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What are the costs and benefits of using fiscal policy to manage an economys short-term and long term growth rates? Discuss.

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Introduction

Assignment 2 Part A: Short Answer Questions Business Economics (ECO 501) Zaved Mannan D-6 Tower Bhaban, Fuller Road Dhaka University Campus Dhaka 1000 Bangladesh Student ID: 11320053 Date: 04.02.2011 Charles Sturt University Australia Answer to Question 1: a. Aggregate demand decreases if interest rate increases. Any increase in interest rates will raise the cost of borrowing, Consumption spending will fall, Investment will fall, International competitiveness will decrease - exports fall, imports rise. Therefore - a rise in the price level leads to lower levels of aggregate demand. b. a fall in the value of the Australian dollar will increase aggregate demand. Answer to Question 2: In 2008, Australia experienced $50b Current Account Deficit (CAD). This CAD was paid by a combination of foreign debts (capital account balance was $46b) and foreign currency reserves ($4b) (McTaggart et al, 2010). Australia always had CAD, but before 1980 these deficits were on average lower and not associated with foreign debt. Australia experienced high CAD in 1980 and foreign borrowings ($20b) were necessary to finance CAD. However, by 1996/7 the foreign debt went up to $190b to cover up deficits. (Brooks & Fuasten, 1998). CAD can be financed in two ways: foreign borrowings and equity investments by foreigners in Australia. ...read more.

Middle

Figure 1 illustrates how discretionary fiscal policy can be used to eliminate inflationary recession (McTaggart et al, 2010). Figure 1: Expansionary Fiscal Policy (McTaggert et al, 2010) Fiscal stance refers to whether the government is increasing AD or decreasing AD. Expansionary fiscal policy involves increasing AD. Therefore the government will increase spending (G) and cut taxes. Lower taxes will increase consumers spending because they have more disposable income(C). This will worsen the government budget deficit. On the other hand, deflationary fiscal policy involves decreasing AD. Therefore the government will cut spending (G) and or increase taxes. Higher taxes will reduce consumer spending (C). This will lead to an improvement in the government budget deficit (Jinghan, 1998). Discretionary fiscal stabilizers are a deliberate attempt by the government to affect AD and stabilize the economy, for instance, in a boom the government will increase taxes to reduce inflation. Injections (J) are an increase of expenditure into the circular flow; it includes government spending (G), Exports (X) and Investment (I). Withdrawals (W) are leakages from the circular flow. This is household income that is not spent on the circular flow. It includes: Net savings (S) + Net Taxes (T) + Net Imports (M) ...read more.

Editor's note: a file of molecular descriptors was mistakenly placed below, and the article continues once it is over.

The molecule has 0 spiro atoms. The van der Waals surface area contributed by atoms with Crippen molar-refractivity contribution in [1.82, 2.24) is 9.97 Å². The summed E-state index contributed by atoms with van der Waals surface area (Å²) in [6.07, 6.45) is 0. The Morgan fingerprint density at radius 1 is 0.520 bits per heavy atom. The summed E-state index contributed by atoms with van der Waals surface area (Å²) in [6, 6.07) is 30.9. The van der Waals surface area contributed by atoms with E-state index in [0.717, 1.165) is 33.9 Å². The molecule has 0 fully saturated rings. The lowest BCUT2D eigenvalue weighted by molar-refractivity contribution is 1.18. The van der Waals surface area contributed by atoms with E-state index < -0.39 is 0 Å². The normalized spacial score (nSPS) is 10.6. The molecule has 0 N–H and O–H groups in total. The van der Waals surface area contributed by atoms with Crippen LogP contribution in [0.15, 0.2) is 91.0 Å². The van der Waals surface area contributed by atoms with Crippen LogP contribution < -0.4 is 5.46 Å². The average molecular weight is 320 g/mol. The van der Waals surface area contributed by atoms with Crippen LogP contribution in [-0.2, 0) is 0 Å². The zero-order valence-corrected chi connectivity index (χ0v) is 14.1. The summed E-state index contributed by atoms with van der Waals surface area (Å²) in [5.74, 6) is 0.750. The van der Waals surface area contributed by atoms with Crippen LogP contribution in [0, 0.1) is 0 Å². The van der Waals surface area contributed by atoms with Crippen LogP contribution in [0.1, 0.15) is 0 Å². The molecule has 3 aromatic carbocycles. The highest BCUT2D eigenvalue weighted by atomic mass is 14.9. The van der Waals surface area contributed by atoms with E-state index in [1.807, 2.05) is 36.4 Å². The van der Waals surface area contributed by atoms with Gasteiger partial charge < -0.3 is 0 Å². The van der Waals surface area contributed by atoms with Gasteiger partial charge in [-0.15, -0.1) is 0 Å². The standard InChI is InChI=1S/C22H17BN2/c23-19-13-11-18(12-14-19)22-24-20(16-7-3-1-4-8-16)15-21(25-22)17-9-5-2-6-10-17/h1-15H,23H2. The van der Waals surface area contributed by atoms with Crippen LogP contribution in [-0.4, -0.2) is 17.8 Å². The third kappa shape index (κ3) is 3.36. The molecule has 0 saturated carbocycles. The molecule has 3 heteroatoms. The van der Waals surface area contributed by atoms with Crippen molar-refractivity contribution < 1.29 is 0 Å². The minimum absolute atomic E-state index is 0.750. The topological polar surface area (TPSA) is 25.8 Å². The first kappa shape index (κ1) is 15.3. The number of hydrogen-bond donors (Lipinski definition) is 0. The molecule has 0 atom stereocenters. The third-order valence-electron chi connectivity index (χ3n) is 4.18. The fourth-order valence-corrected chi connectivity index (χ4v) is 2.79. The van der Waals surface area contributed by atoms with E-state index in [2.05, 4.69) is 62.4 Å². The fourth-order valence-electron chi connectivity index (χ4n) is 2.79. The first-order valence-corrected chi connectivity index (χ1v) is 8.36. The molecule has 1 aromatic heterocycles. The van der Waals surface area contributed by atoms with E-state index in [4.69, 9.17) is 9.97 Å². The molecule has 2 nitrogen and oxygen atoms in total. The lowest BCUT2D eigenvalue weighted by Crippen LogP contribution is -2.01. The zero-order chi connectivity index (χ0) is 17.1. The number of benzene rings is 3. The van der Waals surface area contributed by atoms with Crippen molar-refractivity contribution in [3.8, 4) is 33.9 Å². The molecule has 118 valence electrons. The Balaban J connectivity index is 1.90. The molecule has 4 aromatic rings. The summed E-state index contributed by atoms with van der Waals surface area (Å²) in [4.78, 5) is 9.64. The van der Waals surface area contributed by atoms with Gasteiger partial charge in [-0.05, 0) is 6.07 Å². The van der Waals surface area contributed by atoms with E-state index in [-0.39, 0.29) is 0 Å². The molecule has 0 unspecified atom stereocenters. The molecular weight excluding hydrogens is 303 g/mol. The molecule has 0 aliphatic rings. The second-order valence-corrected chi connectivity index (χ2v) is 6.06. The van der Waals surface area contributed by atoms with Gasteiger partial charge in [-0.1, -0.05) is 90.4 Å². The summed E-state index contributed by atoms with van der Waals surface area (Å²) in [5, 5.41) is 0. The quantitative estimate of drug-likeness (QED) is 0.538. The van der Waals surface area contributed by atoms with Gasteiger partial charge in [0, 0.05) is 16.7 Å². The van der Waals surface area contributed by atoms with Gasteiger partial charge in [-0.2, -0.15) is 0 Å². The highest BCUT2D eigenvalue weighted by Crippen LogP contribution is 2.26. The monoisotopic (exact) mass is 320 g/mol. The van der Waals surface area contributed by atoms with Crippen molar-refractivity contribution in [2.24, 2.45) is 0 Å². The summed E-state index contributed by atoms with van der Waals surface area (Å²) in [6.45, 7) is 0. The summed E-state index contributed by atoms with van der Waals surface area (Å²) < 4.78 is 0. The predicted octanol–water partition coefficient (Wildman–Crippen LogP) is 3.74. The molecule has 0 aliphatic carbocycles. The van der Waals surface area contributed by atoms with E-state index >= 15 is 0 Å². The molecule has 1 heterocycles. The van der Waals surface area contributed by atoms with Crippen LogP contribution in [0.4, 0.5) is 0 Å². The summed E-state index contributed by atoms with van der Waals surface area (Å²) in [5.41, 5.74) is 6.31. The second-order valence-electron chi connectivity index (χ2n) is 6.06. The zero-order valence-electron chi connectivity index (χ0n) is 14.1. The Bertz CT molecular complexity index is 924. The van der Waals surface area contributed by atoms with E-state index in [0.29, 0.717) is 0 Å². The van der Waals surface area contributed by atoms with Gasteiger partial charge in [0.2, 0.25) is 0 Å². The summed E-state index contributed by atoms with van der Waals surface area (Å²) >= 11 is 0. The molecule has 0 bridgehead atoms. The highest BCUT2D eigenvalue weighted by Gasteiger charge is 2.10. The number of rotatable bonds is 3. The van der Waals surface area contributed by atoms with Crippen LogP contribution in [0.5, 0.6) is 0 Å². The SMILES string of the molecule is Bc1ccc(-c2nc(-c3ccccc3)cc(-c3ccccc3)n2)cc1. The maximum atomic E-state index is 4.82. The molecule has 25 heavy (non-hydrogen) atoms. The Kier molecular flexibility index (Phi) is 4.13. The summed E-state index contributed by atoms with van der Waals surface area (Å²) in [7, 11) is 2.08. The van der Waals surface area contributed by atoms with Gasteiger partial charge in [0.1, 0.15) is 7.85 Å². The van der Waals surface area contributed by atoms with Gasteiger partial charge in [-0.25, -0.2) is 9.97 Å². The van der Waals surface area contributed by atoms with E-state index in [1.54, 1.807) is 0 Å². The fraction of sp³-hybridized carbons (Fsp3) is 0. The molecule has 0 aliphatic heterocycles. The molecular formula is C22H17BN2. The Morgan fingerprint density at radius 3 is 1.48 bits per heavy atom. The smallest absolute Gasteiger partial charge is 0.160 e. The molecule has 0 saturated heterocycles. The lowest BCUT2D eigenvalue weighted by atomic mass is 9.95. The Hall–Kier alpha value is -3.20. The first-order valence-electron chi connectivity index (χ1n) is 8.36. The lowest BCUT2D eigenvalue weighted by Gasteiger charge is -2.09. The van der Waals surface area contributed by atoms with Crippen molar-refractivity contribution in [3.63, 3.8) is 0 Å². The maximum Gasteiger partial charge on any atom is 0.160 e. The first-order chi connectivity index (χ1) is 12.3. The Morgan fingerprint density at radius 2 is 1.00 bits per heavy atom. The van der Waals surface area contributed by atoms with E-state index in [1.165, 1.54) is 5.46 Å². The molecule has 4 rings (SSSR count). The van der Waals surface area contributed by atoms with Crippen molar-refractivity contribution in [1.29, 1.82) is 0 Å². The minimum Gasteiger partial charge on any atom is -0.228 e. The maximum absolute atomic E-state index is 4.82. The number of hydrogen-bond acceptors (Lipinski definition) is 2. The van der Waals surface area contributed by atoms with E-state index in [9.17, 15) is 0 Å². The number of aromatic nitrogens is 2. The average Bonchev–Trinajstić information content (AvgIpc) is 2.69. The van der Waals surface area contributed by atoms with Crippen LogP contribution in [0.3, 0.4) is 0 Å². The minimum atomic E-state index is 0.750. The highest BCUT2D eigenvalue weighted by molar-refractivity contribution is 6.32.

Conclusion

However, the automatic tendency of taxes to take away a fraction of each extra dollar of income reduces the size of the multiplier. The cyclical sensitivity of taxes is like a shock absorber that reduces the impact of shocks and helps stabilize the economy (Jinghan, 1998). Automatic stabilizers act to reduce business -cycle fluctuations in part, but they can not wipe out all of the disturbances. Whether to reduce the remaining disturbance, and how, remains the task of discretionary monetary and fiscal policy (Jinghan, 1998). Conclusion The principal purpose of this review was to explain the cost and benefits of using fiscal policy to manage an economy's short-term and long term growth rates. The government has the ability and the responsibility to manage aggregate demand and thus to ensure a continuing growth without inflation. The government can affect aggregate demand with fiscal policies, that is, by changes in government spending or tax rates. Reference: Brooks, R. & Fuasten, D. (1998). Australia's Foreign Debt. In Macroeconomics in the open economy. Addison Wesley Longman, South Melbourne. Krayger, T. (1996). Research Note. Parliamentary Research Service. Retrieved from www.aph.gov.au/library/pubs/rn/1995-96/?96rn40.pdf Harris, N. (2001). Business economics: Theory and applications. UK: Butterworth Heinmann. Jhinghan, C. (1998). Macroeconomics. Mc-Graw-Hill Book Company, New Delhi. McTaggart, D., Findlay, C. & Parkin, M. (2010).Economics, Pearson Australia, 2010. Tregarthen, I., & Rittenberg, L. (2000). Economics (2nd ed.). USA: Worth. ?? ?? ?? ?? 1 ...read more.

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